High-speed Rail in The People's Republic of China

High-speed Rail In The People's Republic Of China

High-speed rail (HSR) trains in China

A China Railways CRH2C (left) and a China Railways CRH3C (right) train in Tianjin. The CRH2 is a modified E2-1000 Series Shinkansen. The CRH3 is based on Siemens' ICE3(class/Baureihe 403). An eight-car China Railways CRH5 train-set. The CRH5 is derived from the Alstom Pendolino ETR600. Chinese designed CRH380A train leaving Shanghai's Hongqiao Station. Shanghai Maglev Train
High-speed rail in China
Traditional Chinese 中國高速鐵路
Simplified Chinese 中国高速铁路
- Hanyu Pinyin Zhōngguó Gāosù Tiělù

High-speed rail in China refers to any commercial train service in China with an average speed of 200 km/h (124 mph) or higher. By that measure, China has the world's longest high-speed rail (HSR) network with about 9,300 km (5,800 mi) of routes in service as of December 2012. The world's longest line opened in China on 25 December 2012. It runs 2,298 kilometers (1,428 miles) from the country's capital in the north to Guangzhou.

High-speed rail service in China was introduced on April 18, 2007. Daily ridership has grown from 237,000 in 2007 to 1.33 million in 2012, making the Chinese high-speed rail network the busiest in the world. China's high speed rail network consists of upgraded conventional railways, newly built high-speed passenger designated lines (PDLs), and the world's first high-speed commercial magnetic levitation (maglev) line. The country has been undergoing an HSR building boom with generous funding from the Chinese government's economic stimulus program. The network is rapidly expanding and the total network length of above 200 km/h lines is expected to reach 18,000 km (11,000 mi) by the end of 2015, or 40,000 km (25,000 mi) total network length under another definition of high speed rail.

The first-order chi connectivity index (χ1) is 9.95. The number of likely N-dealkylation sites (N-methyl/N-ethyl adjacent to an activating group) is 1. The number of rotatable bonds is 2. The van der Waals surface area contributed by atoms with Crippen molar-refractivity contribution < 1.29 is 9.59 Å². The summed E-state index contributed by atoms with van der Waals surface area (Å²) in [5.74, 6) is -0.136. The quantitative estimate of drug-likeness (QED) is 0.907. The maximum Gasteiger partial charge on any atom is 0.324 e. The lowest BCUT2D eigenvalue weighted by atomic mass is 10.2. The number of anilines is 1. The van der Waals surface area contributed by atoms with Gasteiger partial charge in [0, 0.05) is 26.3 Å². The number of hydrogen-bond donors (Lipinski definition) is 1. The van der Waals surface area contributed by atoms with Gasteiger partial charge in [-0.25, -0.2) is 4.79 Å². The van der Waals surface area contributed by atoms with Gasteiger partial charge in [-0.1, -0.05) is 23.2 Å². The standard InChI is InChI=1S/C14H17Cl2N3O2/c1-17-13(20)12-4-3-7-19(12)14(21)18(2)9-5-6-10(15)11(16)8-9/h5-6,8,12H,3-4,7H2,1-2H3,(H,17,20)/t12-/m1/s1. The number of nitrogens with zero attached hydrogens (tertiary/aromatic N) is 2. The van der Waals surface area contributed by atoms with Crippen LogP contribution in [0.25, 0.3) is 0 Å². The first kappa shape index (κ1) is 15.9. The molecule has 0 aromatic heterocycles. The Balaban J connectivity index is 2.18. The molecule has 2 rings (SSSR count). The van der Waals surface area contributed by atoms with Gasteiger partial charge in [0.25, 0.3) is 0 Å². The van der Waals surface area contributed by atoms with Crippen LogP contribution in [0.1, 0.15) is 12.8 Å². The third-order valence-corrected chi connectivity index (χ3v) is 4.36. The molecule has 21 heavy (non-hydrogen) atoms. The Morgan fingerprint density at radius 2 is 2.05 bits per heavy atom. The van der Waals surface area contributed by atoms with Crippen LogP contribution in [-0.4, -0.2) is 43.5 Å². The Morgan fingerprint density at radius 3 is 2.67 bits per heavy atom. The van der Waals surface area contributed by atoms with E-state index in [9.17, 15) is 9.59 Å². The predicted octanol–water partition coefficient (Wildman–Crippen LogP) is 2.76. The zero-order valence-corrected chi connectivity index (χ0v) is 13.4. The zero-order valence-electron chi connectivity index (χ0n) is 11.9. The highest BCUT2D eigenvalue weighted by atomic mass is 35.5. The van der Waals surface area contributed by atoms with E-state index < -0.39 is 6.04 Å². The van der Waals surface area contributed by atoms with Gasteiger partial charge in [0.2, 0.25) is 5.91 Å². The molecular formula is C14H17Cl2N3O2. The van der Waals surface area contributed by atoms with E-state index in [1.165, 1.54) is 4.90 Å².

China's initial high speed trains were imported or built under technology transfer agreements with foreign train-makers including Siemens, Bombardier and Kawasaki Heavy Industries. Chinese engineers then re-designed internal train components and built indigenous trains that can reach operational speeds of up to 380 km/h (240 mph).

The pace of China's high-speed rail expansion slowed sharply in 2011 after the removal of Chinese Railways Minister Liu Zhijun in February pending investigation for corruption and a fatal high-speed railway accident near Wenzhou in July. Concerns about HSR safety, high ticket prices, low ridership, financial sustainability of high speed rail projects and environmental impact have drawn greater scrutiny from the Chinese press.

Read more about High-speed Rail In The People's Republic Of China:  History, Current HSR Expansion, Track Network, Service, Maglev High Speed Rail, Fastest Trains in China

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